Say you have a few thousand dollars to spend on 12 weeks of summer. If you’re not already committed to an internship, summer program or trip abroad, the money could finance three months of hard-won relaxation. After waking up luxuriously late at 11 a.m., a student might spend some of it when they head over to Venice Beach or on parking at the Getty Museum. Dinner at, say, Katsuya would leave the student’s wallet a little emptier, and dessert at Blockhead’s Shavery would take a couple dollars more. Repeat for the rest of the summer, with some variation in the excursions, and that would be that: the money gone and the student satisfied.
But not every student’s idea of a perfect summer entails weeks of well-deserved leisure in Los Angeles. For this past year’s recipients of the $3,500 Junior Fellowship and the $4,500 Gunter-Gross Asia Initiative grants, the perfect summer meant something else.
It meant the chance to deepen their understanding of a subject they love. It meant the chance to go abroad so that they could encounter firsthand what they had previously studied only in books, online or in the classroom. It meant the chance to learn for themselves what time in a classroom could never teach.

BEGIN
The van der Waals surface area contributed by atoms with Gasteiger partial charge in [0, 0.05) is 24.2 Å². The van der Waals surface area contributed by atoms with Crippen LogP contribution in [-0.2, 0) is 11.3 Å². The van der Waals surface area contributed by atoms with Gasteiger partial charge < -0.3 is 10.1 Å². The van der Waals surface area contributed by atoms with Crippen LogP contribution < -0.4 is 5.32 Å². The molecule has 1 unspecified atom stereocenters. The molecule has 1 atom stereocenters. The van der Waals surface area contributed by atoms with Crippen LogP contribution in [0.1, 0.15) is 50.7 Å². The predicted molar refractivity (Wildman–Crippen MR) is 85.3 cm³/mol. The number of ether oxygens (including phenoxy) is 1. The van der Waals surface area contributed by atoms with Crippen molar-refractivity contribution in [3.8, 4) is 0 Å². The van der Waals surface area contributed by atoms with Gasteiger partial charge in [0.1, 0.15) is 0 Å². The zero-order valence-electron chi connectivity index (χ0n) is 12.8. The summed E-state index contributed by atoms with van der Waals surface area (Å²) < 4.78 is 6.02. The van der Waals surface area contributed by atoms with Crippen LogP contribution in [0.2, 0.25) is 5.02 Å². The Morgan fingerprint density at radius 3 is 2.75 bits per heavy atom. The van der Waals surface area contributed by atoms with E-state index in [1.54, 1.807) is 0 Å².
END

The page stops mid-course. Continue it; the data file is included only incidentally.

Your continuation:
Shelby Heitner ’14 traveled to England to study the effects of the bubonic plague, Mazelle Etessami ’14 to Haiti to volunteer and take photographs, Sinclair Cook ’14 to China to research the simplification of the Chinese language and Divya Siddarth ’14 to India to study at a yoga institute. Although their fellowships took them to disparate corners of the globe, they’re united by their commitment to bring back what they learned to Los Angeles.